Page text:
Saturday, August 29, 2015

Problems with Transitions

Difficulty with transitions from one activity to the next is a common problem for some children with special needs. If you struggle when is time to turn the TV off or going to bed, you are not alone.

A variety of antecedent-based interventions have been evaluated to address problem behavior that occurs during transitions. For example, providing advance notice of an upcoming change in tasks (i.e., a 2-min warning) decreased transition related challenging behaviors.

Visual prompts, often in the form of visual schedules, are commonly recommended to aid with transitions for children with autism. However, studies suggest that if the behavior is maintained by avoidance of non-preferred activities, access to preferred activities/items, or escape from the transition, visual schedules alone, a commonly recommended intervention, may not produce decreases in transition-related problem behavior unless extinction (not allowing access to reinforcement) is also used.

The importance of identifying the function of problem behavior that is occasioned by transitions and developing treatments based on these results is commonly overlooked in recommendations to parents and teachers regarding the use of visual schedules.

The combination of visual schedules and a function-based intervention for problem behavior that occurred during transitions appear to be the most effective intervention.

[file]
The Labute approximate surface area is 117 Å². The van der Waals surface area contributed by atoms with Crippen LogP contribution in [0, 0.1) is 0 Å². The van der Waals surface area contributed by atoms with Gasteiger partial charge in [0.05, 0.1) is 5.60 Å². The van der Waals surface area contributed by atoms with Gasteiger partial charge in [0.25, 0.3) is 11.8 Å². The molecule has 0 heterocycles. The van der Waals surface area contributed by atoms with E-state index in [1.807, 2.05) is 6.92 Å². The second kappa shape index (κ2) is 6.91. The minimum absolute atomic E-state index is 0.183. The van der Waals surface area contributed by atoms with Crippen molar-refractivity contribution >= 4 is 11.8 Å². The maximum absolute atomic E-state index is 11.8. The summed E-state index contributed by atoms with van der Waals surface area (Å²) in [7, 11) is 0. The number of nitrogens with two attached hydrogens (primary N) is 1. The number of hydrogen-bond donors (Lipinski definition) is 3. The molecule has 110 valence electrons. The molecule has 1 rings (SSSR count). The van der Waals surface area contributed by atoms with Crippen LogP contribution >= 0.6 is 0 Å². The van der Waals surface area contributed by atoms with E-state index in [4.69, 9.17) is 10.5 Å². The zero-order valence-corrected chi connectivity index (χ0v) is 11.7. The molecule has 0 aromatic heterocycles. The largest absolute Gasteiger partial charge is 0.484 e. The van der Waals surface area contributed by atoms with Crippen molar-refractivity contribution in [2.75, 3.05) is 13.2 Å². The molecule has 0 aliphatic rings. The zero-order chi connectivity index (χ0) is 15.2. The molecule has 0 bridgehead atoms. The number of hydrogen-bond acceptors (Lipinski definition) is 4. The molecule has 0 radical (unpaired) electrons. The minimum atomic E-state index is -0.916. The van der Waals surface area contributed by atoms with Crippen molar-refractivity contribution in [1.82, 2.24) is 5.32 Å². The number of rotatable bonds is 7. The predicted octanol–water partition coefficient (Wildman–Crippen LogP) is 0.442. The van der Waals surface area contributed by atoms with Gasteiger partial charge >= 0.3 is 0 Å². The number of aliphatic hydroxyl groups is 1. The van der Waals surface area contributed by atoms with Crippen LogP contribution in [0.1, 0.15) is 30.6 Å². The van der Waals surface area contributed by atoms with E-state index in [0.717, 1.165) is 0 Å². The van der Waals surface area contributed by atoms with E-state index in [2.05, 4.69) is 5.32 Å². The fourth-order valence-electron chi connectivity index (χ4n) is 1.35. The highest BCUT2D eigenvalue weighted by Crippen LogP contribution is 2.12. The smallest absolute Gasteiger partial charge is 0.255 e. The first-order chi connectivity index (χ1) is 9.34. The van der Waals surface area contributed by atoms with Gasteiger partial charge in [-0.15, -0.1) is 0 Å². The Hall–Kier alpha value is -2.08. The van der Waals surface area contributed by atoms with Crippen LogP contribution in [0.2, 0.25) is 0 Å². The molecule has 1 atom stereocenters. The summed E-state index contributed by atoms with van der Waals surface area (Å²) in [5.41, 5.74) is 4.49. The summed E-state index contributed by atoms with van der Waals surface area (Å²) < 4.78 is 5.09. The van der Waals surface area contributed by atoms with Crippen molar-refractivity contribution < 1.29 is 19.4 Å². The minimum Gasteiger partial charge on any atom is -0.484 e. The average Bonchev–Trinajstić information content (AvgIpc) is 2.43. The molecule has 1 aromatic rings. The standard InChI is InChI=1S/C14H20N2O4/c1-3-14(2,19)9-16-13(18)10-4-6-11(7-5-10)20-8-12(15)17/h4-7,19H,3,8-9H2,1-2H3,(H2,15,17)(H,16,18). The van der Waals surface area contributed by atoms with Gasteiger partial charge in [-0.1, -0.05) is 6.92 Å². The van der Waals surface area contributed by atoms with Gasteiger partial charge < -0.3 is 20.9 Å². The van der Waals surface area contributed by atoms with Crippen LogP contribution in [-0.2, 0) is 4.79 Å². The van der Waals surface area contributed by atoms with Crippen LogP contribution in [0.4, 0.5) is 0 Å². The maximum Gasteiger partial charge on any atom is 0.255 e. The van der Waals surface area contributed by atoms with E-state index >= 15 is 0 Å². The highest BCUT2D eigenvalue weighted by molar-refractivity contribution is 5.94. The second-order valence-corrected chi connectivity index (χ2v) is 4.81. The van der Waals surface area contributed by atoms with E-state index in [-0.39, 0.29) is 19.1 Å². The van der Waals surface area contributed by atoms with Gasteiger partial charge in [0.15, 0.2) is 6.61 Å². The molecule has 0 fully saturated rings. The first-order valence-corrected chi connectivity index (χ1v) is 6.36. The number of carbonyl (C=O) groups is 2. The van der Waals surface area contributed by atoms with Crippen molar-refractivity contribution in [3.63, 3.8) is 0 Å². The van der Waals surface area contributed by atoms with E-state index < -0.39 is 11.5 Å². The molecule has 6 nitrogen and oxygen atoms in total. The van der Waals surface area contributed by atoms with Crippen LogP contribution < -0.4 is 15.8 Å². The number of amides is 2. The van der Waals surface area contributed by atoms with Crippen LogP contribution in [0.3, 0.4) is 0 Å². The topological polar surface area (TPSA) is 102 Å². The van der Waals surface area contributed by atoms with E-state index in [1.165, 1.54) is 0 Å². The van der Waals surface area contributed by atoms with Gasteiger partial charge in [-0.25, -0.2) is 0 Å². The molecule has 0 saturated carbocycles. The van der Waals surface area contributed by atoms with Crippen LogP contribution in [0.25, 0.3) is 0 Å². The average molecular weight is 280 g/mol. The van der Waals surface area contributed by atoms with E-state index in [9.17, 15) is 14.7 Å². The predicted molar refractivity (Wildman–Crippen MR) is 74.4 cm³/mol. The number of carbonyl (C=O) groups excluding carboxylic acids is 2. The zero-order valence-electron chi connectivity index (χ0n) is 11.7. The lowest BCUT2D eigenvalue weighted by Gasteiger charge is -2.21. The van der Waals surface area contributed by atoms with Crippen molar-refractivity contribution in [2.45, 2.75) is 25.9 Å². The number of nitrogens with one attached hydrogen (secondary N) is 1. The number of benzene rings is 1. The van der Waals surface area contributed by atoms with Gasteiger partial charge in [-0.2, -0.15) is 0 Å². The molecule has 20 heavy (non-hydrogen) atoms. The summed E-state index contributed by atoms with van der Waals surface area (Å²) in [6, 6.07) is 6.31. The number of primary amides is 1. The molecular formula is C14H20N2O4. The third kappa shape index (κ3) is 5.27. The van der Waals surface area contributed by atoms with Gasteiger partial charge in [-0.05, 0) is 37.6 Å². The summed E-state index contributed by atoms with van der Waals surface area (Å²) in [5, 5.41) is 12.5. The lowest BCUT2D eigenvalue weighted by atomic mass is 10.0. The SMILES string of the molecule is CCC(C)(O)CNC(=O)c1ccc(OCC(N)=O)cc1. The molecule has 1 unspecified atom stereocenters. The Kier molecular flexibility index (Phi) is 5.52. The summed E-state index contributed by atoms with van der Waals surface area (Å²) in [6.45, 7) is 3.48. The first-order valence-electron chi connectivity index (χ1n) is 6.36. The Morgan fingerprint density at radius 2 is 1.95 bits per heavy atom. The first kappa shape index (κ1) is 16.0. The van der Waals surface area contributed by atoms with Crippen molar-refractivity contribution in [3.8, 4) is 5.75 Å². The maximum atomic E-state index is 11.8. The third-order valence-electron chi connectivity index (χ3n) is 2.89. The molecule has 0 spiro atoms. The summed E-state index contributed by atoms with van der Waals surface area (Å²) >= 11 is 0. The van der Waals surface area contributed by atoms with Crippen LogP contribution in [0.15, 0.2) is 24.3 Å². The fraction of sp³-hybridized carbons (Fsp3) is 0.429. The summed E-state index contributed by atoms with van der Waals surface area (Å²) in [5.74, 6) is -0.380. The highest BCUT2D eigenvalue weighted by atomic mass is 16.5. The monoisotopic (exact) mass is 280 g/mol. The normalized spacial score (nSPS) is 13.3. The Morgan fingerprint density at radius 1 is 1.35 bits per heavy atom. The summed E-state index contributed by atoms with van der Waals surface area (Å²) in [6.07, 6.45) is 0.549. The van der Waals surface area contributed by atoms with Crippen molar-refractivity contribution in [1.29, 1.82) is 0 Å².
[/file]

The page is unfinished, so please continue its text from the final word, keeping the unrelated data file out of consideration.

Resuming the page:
Try this at home. When is time to turn off the TV, to stop playing in the computer or to go to bed use a visual schedule before the preferred and when you prime your child (“Remember, in 5 minutes…., in 3 minutes…, etc.). Also, make the preferred activities contingent on preferred ones. “When you finish your homework, you can watch TV.”

Another recommendation is to make the non-preferred activity motivating by adding some fun (i.e. make it a race, include motivating items and activities, sing a song).

And be consistent. Follow the same routine, like teachers do in the classrooms. Not only the activities, but times and the way the activity is performed. For example, standing in line before going to recess, or cleaning up desks before free time. Kids do much better when they follow a predictable routine. We all do.


Daniel Adatto




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